Office of the United States Trade Representative


Ukraine Designated as Priority Foreign Country Under Special 301
Contact: Amy Stilwell (202) 395-3230 03/13/2001

The Office of the United States Trade Representative today announced that it has designated Ukraine as a "Priority Foreign Country" under the U.S. Government's "Special 301" program. "Special 301" reviews examine the adequacy and effectiveness of intellectual property protection in certain countries and are designed to advance the protection of intellectual property rights. This action is being taken as a result of Ukraine's persistent failure to take effective action against significant levels of optical media piracy and to implement adequate and effective intellectual property laws.

According to industry, Ukraine is the largest producer and exporter of pirated optical disks in Europe. Ukraine's exports of pirated compact discs (CDs) are disrupting markets throughout the region and beyond. For over two years, the U.S. Government has been urging the Ukrainian Government to close down the pirates' CD production facilities and enact legislation to adequately protect copyrights. Despite many promises, including high-level commitments made in June 2000, the Ukrainian Government has been unwilling to curtail the activities of these pirates.

USTR has also initiated an investigation of Ukraine's practices under Section 301 of the Trade Act of 1974. As part of this process, USTR has requested consultations with the Government of Ukraine to discuss its concerns. Failure by the Government to address these concerns within three months of initiating the investigation could lead to the imposition of trade sanctions. Further, this failure to protect intellectual property rights could jeopardize Ukraine's efforts to join the World Trade Organization (WTO) and undermine its efforts to attract trade and investment.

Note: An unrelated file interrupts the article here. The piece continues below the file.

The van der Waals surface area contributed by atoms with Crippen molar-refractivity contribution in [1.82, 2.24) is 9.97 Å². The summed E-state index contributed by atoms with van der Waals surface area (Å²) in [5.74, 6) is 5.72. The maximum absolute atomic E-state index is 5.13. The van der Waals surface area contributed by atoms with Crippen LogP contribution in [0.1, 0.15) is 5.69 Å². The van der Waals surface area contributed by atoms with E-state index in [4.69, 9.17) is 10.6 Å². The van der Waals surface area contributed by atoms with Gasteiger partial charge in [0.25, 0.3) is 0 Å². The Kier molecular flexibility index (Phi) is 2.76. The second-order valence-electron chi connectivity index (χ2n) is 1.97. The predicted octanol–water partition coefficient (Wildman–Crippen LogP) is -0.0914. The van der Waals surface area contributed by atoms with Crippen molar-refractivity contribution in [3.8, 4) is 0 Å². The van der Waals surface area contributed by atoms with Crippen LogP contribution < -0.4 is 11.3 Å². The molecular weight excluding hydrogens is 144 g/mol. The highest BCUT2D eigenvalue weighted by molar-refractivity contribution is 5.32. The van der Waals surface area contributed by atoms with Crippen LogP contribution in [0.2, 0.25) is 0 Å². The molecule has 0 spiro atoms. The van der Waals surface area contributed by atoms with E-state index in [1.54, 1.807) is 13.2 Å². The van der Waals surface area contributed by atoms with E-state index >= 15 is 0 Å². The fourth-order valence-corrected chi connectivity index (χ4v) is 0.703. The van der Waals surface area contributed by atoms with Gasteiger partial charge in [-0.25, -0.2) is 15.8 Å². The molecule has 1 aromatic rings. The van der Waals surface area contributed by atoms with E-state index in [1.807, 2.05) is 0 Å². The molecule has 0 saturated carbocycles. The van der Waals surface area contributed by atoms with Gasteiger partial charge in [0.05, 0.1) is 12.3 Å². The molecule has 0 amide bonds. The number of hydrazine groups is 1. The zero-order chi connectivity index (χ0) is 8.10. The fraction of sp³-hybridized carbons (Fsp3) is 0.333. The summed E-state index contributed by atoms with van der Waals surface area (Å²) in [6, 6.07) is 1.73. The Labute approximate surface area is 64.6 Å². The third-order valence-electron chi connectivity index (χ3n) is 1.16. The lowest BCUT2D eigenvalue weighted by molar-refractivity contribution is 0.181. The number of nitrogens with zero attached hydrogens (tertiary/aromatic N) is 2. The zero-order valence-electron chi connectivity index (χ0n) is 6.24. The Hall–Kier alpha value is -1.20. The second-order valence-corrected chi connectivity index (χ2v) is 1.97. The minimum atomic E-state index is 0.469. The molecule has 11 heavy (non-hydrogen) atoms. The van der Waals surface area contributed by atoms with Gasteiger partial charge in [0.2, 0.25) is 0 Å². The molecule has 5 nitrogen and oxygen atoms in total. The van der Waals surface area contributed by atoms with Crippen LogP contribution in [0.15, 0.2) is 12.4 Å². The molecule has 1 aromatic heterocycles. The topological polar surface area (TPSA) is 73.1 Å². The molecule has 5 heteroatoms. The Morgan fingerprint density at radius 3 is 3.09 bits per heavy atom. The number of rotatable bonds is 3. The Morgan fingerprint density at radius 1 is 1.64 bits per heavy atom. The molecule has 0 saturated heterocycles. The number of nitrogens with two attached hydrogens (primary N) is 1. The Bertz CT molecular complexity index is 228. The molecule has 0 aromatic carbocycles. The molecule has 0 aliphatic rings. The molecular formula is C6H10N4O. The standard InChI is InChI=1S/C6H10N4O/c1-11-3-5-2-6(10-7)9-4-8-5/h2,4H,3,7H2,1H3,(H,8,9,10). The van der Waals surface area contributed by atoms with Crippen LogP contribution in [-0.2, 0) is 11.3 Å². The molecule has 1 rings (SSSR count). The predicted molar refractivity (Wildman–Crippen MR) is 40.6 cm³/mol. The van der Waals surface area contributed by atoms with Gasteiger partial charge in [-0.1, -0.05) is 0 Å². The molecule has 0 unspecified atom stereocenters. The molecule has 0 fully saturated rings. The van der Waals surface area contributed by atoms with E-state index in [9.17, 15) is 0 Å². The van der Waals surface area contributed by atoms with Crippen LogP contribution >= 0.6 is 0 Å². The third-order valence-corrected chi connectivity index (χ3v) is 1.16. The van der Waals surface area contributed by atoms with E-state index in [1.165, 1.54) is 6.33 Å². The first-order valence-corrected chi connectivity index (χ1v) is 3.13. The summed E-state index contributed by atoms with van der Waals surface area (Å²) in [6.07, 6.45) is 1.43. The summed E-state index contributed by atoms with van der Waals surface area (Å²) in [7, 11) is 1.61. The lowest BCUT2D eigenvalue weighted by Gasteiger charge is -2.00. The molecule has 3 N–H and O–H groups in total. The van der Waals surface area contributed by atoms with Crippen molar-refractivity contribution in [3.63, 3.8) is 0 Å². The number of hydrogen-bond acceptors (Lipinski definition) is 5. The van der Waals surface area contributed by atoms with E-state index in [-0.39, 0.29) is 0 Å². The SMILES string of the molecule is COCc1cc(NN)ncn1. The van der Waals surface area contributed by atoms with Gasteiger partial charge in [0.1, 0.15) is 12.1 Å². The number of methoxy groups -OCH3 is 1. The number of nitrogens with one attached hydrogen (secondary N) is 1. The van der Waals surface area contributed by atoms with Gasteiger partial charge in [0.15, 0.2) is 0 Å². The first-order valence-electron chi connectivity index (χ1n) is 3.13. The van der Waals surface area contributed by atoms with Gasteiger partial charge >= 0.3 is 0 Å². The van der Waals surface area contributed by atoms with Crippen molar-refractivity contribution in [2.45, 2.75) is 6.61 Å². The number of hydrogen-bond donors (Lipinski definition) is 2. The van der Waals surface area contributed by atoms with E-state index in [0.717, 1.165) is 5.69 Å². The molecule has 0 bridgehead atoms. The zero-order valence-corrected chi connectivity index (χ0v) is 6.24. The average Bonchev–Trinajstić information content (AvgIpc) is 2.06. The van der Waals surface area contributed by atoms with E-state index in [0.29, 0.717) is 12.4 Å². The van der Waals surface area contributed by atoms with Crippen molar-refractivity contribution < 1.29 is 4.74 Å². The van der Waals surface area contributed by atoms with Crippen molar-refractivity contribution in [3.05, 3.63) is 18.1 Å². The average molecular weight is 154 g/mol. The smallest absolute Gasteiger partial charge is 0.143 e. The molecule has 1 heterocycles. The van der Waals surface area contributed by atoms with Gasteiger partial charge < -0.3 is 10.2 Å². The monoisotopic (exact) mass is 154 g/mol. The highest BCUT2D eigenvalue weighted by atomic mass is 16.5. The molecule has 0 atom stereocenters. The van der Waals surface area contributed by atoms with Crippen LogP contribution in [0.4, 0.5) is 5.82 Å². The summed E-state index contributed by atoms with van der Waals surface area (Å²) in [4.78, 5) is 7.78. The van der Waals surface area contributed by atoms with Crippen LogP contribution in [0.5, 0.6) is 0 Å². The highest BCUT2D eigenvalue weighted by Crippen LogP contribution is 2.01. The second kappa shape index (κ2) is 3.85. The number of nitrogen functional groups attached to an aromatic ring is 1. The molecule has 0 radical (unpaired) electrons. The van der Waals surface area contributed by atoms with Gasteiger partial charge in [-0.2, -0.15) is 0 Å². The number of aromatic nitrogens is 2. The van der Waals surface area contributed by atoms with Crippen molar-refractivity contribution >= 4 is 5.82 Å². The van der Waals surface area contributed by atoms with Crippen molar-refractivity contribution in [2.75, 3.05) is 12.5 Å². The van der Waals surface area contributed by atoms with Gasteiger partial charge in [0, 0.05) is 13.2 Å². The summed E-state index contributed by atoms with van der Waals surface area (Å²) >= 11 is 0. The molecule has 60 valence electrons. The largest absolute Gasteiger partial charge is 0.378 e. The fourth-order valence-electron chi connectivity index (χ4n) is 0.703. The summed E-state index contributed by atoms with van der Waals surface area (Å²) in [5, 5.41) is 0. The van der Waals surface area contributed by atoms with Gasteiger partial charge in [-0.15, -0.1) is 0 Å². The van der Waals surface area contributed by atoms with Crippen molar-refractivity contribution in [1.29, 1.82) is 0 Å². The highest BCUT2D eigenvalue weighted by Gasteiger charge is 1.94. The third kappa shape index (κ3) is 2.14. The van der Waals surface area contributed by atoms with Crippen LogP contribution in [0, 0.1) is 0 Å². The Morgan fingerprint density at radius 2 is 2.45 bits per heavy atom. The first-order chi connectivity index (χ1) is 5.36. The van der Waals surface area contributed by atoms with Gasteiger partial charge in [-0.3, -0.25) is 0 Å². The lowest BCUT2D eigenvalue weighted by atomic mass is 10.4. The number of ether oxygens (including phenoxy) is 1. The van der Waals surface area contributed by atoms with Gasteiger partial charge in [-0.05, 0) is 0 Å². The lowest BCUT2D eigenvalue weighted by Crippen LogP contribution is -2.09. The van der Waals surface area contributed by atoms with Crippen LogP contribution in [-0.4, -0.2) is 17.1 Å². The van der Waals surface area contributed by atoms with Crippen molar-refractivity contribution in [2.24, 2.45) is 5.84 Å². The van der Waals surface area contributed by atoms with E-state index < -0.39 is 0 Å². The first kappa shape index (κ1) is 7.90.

The U.S. Government will remain actively engaged with Ukraine, to help and encourage the nation to combat piracy and to enact the intellectual property rights legislation required by both the 1992 bilateral Trade Relations Agreement and the WTO Agreement on Trade-Related Aspects of Intellectual Property Rights (TRIPS).

The U.S. Government has been consulting with the European Union and other countries about the serious piracy problem in Ukraine. We are pleased to see the European Union actively engaged in trying to resolve this problem and in upgrading Ukraine's intellectual property rights regime.


Since 1999, pirates operating in Ukraine have produced and exported massive numbers of unauthorized CDs. The U.S. recording industry estimates that for each of the last two years Ukraine has produced and exported between 30 and 40 million pirated CDs and has the capacity to produce up to 70 million pirated CDs annually. Domestic Ukrainian demand each year, however, is only one to five million CDs. Ukraine has become a world leader in pirated CD production, and as a result, the U.S. recording industry estimates it loses over $200 million annually.

In June 2000, Ukraine's President Kuchma committed through a Joint Action Plan to: (1) suspend unlawful and unlicensed CD production at Ukraine's CD factories; (2) adopt proper optical media production and distribution regulations, including the requirement of identification codes (SID), as well as the monitoring of raw material, manufacturing equipment, and the exports of products; and (3) improve significantly its copyright law and to introduce other legal reforms, including criminal and administrative penalties, necessary to implement a modern copyright regime. To date, Ukraine has not met any of these commitments.

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